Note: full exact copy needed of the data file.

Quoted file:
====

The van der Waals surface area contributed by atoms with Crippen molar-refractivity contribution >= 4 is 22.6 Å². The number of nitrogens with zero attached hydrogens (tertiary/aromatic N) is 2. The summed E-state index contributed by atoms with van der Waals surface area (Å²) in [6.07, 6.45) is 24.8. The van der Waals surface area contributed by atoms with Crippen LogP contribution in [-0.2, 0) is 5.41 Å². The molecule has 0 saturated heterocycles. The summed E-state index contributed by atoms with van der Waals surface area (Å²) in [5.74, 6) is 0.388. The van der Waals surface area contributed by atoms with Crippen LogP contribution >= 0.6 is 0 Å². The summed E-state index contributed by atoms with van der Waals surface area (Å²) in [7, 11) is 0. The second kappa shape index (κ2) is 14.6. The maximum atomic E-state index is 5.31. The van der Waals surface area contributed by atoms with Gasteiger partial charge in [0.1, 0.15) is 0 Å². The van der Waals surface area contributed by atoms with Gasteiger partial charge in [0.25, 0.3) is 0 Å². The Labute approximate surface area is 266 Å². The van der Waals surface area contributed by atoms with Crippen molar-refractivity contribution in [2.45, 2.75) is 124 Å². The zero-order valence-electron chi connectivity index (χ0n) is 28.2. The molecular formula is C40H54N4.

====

The van der Waals surface area contributed by atoms with Crippen molar-refractivity contribution >= 4 is 22.6 Å². The number of nitrogens with zero attached hydrogens (tertiary/aromatic N) is 2. The summed E-state index contributed by atoms with van der Waals surface area (Å²) in [6.07, 6.45) is 24.8. The van der Waals surface area contributed by atoms with Crippen LogP contribution in [-0.2, 0) is 5.41 Å². The molecule has 0 saturated heterocycles. The summed E-state index contributed by atoms with van der Waals surface area (Å²) in [5.74, 6) is 0.388. The van der Waals surface area contributed by atoms with Crippen LogP contribution >= 0.6 is 0 Å². The summed E-state index contributed by atoms with van der Waals surface area (Å²) in [7, 11) is 0. The second kappa shape index (κ2) is 14.6. The maximum atomic E-state index is 5.31. The van der Waals surface area contributed by atoms with Gasteiger partial charge in [0.1, 0.15) is 0 Å². The van der Waals surface area contributed by atoms with Gasteiger partial charge in [0.25, 0.3) is 0 Å². The Labute approximate surface area is 266 Å². The van der Waals surface area contributed by atoms with Crippen molar-refractivity contribution in [2.45, 2.75) is 124 Å². The zero-order valence-electron chi connectivity index (χ0n) is 28.2. The molecular formula is C40H54N4.